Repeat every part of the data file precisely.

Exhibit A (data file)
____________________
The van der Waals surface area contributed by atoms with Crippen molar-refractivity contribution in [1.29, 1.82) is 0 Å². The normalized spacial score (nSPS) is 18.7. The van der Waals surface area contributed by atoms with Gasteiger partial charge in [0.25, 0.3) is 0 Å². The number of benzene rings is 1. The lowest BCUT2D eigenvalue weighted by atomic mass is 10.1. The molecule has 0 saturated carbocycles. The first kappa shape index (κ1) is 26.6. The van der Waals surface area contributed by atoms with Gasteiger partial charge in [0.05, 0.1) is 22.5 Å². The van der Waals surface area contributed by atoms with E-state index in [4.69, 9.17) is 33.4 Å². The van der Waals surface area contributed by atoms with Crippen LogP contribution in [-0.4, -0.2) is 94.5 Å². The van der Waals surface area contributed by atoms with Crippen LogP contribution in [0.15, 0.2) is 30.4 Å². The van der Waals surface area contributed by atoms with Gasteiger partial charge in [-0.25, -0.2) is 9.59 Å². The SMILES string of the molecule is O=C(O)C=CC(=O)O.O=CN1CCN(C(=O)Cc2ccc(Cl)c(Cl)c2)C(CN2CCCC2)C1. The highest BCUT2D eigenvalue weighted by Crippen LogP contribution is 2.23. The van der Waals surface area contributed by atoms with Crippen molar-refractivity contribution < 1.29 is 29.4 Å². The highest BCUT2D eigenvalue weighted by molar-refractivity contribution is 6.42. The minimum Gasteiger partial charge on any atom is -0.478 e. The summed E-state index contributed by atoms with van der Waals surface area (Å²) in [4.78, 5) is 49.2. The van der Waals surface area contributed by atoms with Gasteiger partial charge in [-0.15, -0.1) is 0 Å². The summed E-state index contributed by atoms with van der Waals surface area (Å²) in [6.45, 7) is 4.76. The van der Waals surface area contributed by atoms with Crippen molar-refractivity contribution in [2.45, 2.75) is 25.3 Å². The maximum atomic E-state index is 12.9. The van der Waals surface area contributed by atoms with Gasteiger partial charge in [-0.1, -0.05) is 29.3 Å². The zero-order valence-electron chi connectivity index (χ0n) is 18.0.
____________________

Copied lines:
The van der Waals surface area contributed by atoms with Crippen molar-refractivity contribution in [1.29, 1.82) is 0 Å². The normalized spacial score (nSPS) is 18.7. The van der Waals surface area contributed by atoms with Gasteiger partial charge in [0.25, 0.3) is 0 Å². The number of benzene rings is 1. The lowest BCUT2D eigenvalue weighted by atomic mass is 10.1. The molecule has 0 saturated carbocycles. The first kappa shape index (κ1) is 26.6. The van der Waals surface area contributed by atoms with Gasteiger partial charge in [0.05, 0.1) is 22.5 Å². The van der Waals surface area contributed by atoms with E-state index in [4.69, 9.17) is 33.4 Å². The van der Waals surface area contributed by atoms with Crippen LogP contribution in [-0.4, -0.2) is 94.5 Å². The van der Waals surface area contributed by atoms with Crippen LogP contribution in [0.15, 0.2) is 30.4 Å². The van der Waals surface area contributed by atoms with Gasteiger partial charge in [-0.25, -0.2) is 9.59 Å². The SMILES string of the molecule is O=C(O)C=CC(=O)O.O=CN1CCN(C(=O)Cc2ccc(Cl)c(Cl)c2)C(CN2CCCC2)C1. The highest BCUT2D eigenvalue weighted by Crippen LogP contribution is 2.23. The van der Waals surface area contributed by atoms with Crippen molar-refractivity contribution < 1.29 is 29.4 Å². The highest BCUT2D eigenvalue weighted by molar-refractivity contribution is 6.42. The minimum Gasteiger partial charge on any atom is -0.478 e. The summed E-state index contributed by atoms with van der Waals surface area (Å²) in [4.78, 5) is 49.2. The van der Waals surface area contributed by atoms with Gasteiger partial charge in [-0.15, -0.1) is 0 Å². The summed E-state index contributed by atoms with van der Waals surface area (Å²) in [6.45, 7) is 4.76. The van der Waals surface area contributed by atoms with Crippen molar-refractivity contribution in [2.45, 2.75) is 25.3 Å². The maximum atomic E-state index is 12.9. The van der Waals surface area contributed by atoms with Gasteiger partial charge in [-0.1, -0.05) is 29.3 Å². The zero-order valence-electron chi connectivity index (χ0n) is 18.0.